Apr 27, 2021 . 5 min

Just a simple markdown previewer

I really like markdown. I write everything in markdown be it blogs, presentations, emails, todo lists, documentation, everything is in markdown. For the most part I can parse and render markdown in my head and don't need anything more than a simple text editor that will let me write stuff down. But, from time to time, I do like to render the markdown out and see how it would look.

I also use git a lot and as a result use Github a lot. So most of the markdown that I have seen rendered is in the Github format. It is simple and clean. I have previously used multiple things to render markdown when I wanted to view the rendered version but thought I need a good solution which I can use to render and view the markdown file locally. This is my journey to find/build that tool.

For those who need something that just works, checkout grip. It is great and the markdown that it generates looks exactly like what Github would generate. This is actually because it is Github that is genrating the markdown. grip send a request to github and gets it rendered and that is what gets displayed. This was a deal breaker for me for two reasons.

What I wanted was grip, but it does things offline. Before we dip into this, let me lay down what the things that I looking for was.

Let me show you how I went about it.

Code mentioned here are available on my Github. script and template

Generating the html for the markdown #

I am pretty sure I knew how to do this. I have been using pandoc for quite a while now. I love it and it should work great here as well. What I could do is just let pandoc take the raw markdown and render it to html. A simple conversion would go something along the lines of:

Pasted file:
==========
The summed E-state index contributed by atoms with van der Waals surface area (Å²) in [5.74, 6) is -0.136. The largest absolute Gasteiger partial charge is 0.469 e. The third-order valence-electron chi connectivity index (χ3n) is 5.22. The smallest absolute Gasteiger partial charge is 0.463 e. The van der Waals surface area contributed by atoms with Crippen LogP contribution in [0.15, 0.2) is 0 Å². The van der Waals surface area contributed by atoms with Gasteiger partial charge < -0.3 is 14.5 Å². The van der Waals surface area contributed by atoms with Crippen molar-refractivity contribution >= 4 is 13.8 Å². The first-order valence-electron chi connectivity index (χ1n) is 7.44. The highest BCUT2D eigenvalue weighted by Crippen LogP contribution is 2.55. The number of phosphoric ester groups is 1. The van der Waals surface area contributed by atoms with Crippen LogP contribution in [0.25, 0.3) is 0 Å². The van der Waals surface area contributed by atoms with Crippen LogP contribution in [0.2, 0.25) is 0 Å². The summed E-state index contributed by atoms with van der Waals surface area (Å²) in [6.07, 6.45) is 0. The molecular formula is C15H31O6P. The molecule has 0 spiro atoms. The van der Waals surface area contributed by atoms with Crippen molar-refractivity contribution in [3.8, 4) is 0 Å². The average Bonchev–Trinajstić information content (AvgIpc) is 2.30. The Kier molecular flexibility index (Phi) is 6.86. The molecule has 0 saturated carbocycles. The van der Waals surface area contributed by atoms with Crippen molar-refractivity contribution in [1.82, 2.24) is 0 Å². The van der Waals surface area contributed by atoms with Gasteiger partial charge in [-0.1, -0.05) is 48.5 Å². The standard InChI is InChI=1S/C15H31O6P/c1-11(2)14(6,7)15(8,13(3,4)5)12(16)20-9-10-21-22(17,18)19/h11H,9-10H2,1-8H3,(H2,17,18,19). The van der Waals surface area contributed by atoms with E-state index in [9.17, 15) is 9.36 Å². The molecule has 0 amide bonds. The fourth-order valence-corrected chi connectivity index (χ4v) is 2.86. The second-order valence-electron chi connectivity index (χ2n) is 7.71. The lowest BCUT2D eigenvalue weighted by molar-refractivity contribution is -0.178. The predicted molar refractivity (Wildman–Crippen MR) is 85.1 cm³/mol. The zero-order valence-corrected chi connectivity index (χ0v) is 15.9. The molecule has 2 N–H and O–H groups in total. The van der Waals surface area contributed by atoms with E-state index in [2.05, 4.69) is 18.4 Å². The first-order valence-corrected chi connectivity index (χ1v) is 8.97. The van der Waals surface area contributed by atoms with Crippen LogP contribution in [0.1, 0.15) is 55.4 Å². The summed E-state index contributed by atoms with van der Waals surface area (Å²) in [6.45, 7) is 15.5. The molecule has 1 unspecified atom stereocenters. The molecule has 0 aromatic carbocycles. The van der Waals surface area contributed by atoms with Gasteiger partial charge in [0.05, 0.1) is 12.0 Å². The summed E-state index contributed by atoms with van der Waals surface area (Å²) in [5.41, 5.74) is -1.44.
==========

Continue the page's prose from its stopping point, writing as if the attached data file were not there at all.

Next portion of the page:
pandoc -f gfm -t html5 --output document.html

What this command is doing is taking which is in gfm(Github flavoured markdown) and converting that to html5 and storing in document.html. This step does get us the html that we need. Next step would be to style the thing to look like Github's rendering.

Checkout pandoc even if you don't plan to use it for this. It is a great tool which you can use to convert from a lot of formats to lot of other formats. You can even convert markdown to Word/PDF documents to be sent to your product teams.

Screenshot with just html conversion

This is how it would look like after this step. It gives us semantic html, but does not look all that pretty.

Styling markdown #

This part was relatively easy. I just had to find some css that I can apply to the html doc to make it look like Github's. There was quite a few of these out there. What I ended up using was:

There was some extra templating that I had to add in as well to get it to look like it and center it. Pandoc actually lets us pass in the template and I made use of that here. This is the template that I used.

<!DOCTYPE html>
<title>Markdown preview</title>

box-sizing: border-box;
min-width: 200px;
max-width: 980px;
margin: 0 auto;
padding: 45px;



The $body$ piece is where pandoc would dump the converted html. This get us a bit more further. To use a template in with pandoc we can call the binary like so.

pandoc --template template.html -f gfm -t html5 --output document.html

Screenshot with styled html

Things are stating to look good, but where is my syntax highlighting.

Syntax highlight #

Next piece is syntax highlight. This is something that still does not match 100% with what Github does, but it is pretty close. For this I make use of highlight.js. What this does is it pull down code parsers written in javascript and parses and highlights all the code blocks in the html. Pandoc acutally can do the code parsing as well and that is an option that I explored initially but decided to settle with this.